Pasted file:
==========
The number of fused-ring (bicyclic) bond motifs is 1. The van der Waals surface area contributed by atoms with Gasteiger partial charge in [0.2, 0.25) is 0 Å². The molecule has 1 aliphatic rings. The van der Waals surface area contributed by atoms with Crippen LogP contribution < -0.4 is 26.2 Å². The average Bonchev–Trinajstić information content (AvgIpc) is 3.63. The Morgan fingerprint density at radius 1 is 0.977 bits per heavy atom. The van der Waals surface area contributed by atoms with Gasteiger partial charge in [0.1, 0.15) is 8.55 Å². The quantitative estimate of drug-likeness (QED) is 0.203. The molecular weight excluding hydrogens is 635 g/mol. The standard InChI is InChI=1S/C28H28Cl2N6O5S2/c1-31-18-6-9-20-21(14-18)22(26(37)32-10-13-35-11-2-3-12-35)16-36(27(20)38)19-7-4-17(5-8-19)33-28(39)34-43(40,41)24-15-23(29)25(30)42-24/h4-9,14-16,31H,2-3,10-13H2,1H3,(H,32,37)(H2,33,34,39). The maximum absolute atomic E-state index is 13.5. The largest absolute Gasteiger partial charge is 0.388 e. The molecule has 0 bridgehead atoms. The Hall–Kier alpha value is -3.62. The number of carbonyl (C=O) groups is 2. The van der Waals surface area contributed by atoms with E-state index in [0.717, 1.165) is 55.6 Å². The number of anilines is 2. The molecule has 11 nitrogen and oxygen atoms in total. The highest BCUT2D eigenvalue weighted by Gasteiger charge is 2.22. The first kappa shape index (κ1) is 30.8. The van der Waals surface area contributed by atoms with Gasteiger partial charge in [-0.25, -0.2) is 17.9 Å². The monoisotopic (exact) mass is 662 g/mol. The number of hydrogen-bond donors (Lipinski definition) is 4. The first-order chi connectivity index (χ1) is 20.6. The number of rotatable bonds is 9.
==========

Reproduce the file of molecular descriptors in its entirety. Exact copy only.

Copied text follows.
The number of fused-ring (bicyclic) bond motifs is 1. The van der Waals surface area contributed by atoms with Gasteiger partial charge in [0.2, 0.25) is 0 Å². The molecule has 1 aliphatic rings. The van der Waals surface area contributed by atoms with Crippen LogP contribution < -0.4 is 26.2 Å². The average Bonchev–Trinajstić information content (AvgIpc) is 3.63. The Morgan fingerprint density at radius 1 is 0.977 bits per heavy atom. The van der Waals surface area contributed by atoms with Gasteiger partial charge in [0.1, 0.15) is 8.55 Å². The quantitative estimate of drug-likeness (QED) is 0.203. The molecular weight excluding hydrogens is 635 g/mol. The standard InChI is InChI=1S/C28H28Cl2N6O5S2/c1-31-18-6-9-20-21(14-18)22(26(37)32-10-13-35-11-2-3-12-35)16-36(27(20)38)19-7-4-17(5-8-19)33-28(39)34-43(40,41)24-15-23(29)25(30)42-24/h4-9,14-16,31H,2-3,10-13H2,1H3,(H,32,37)(H2,33,34,39). The maximum absolute atomic E-state index is 13.5. The largest absolute Gasteiger partial charge is 0.388 e. The molecule has 0 bridgehead atoms. The Hall–Kier alpha value is -3.62. The number of carbonyl (C=O) groups is 2. The van der Waals surface area contributed by atoms with E-state index in [0.717, 1.165) is 55.6 Å². The number of anilines is 2. The molecule has 11 nitrogen and oxygen atoms in total. The highest BCUT2D eigenvalue weighted by Gasteiger charge is 2.22. The first kappa shape index (κ1) is 30.8. The van der Waals surface area contributed by atoms with Gasteiger partial charge in [-0.25, -0.2) is 17.9 Å². The monoisotopic (exact) mass is 662 g/mol. The number of hydrogen-bond donors (Lipinski definition) is 4. The first-order chi connectivity index (χ1) is 20.6. The number of rotatable bonds is 9.